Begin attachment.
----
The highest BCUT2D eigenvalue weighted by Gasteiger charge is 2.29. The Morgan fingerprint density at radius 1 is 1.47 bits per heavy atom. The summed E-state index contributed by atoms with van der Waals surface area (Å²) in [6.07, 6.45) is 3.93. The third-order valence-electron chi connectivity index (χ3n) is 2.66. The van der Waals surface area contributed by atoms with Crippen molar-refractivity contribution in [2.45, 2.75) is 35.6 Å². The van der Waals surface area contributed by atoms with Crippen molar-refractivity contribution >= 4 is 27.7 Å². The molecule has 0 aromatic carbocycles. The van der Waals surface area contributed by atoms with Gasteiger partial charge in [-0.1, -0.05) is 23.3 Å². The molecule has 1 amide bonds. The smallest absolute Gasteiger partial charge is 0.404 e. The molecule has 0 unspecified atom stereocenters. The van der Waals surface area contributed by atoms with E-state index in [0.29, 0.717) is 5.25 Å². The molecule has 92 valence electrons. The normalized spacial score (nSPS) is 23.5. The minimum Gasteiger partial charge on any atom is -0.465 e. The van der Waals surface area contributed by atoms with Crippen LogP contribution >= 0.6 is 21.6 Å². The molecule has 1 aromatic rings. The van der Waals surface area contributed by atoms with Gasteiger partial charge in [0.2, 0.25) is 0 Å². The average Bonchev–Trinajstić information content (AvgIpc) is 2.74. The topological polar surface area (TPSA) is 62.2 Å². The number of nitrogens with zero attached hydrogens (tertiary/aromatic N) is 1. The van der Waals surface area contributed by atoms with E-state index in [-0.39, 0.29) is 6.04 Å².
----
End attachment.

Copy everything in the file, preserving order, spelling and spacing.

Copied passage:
The highest BCUT2D eigenvalue weighted by Gasteiger charge is 2.29. The Morgan fingerprint density at radius 1 is 1.47 bits per heavy atom. The summed E-state index contributed by atoms with van der Waals surface area (Å²) in [6.07, 6.45) is 3.93. The third-order valence-electron chi connectivity index (χ3n) is 2.66. The van der Waals surface area contributed by atoms with Crippen molar-refractivity contribution in [2.45, 2.75) is 35.6 Å². The van der Waals surface area contributed by atoms with Crippen molar-refractivity contribution >= 4 is 27.7 Å². The molecule has 0 aromatic carbocycles. The van der Waals surface area contributed by atoms with Gasteiger partial charge in [-0.1, -0.05) is 23.3 Å². The molecule has 1 amide bonds. The smallest absolute Gasteiger partial charge is 0.404 e. The molecule has 0 unspecified atom stereocenters. The van der Waals surface area contributed by atoms with E-state index in [0.29, 0.717) is 5.25 Å². The molecule has 92 valence electrons. The normalized spacial score (nSPS) is 23.5. The minimum Gasteiger partial charge on any atom is -0.465 e. The van der Waals surface area contributed by atoms with Crippen LogP contribution >= 0.6 is 21.6 Å². The molecule has 1 aromatic rings. The van der Waals surface area contributed by atoms with Gasteiger partial charge in [0.2, 0.25) is 0 Å². The average Bonchev–Trinajstić information content (AvgIpc) is 2.74. The topological polar surface area (TPSA) is 62.2 Å². The number of nitrogens with zero attached hydrogens (tertiary/aromatic N) is 1. The van der Waals surface area contributed by atoms with E-state index in [-0.39, 0.29) is 6.04 Å².